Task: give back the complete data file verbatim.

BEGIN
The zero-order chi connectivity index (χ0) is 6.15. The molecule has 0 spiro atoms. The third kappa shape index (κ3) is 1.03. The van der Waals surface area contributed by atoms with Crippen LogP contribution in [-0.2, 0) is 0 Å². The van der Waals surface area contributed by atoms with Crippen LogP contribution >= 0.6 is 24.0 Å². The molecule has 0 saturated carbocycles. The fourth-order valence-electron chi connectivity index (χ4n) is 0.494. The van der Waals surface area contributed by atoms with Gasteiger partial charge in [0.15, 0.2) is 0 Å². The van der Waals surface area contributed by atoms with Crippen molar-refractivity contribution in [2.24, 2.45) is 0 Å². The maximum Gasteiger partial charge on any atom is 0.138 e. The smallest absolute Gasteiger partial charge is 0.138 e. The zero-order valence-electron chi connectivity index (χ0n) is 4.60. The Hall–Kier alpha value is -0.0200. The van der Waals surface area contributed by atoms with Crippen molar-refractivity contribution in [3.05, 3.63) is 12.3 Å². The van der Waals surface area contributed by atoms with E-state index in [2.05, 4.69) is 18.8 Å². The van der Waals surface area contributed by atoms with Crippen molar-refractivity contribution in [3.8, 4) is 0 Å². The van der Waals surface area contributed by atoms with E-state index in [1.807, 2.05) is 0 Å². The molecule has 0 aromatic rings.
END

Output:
The zero-order chi connectivity index (χ0) is 6.15. The molecule has 0 spiro atoms. The third kappa shape index (κ3) is 1.03. The van der Waals surface area contributed by atoms with Crippen LogP contribution in [-0.2, 0) is 0 Å². The van der Waals surface area contributed by atoms with Crippen LogP contribution >= 0.6 is 24.0 Å². The molecule has 0 saturated carbocycles. The fourth-order valence-electron chi connectivity index (χ4n) is 0.494. The van der Waals surface area contributed by atoms with Gasteiger partial charge in [0.15, 0.2) is 0 Å². The van der Waals surface area contributed by atoms with Crippen molar-refractivity contribution in [2.24, 2.45) is 0 Å². The maximum Gasteiger partial charge on any atom is 0.138 e. The smallest absolute Gasteiger partial charge is 0.138 e. The zero-order valence-electron chi connectivity index (χ0n) is 4.60. The Hall–Kier alpha value is -0.0200. The van der Waals surface area contributed by atoms with Crippen molar-refractivity contribution in [3.05, 3.63) is 12.3 Å². The van der Waals surface area contributed by atoms with E-state index in [2.05, 4.69) is 18.8 Å². The van der Waals surface area contributed by atoms with Crippen molar-refractivity contribution in [3.8, 4) is 0 Å². The van der Waals surface area contributed by atoms with E-state index in [1.807, 2.05) is 0 Å². The molecule has 0 aromatic rings.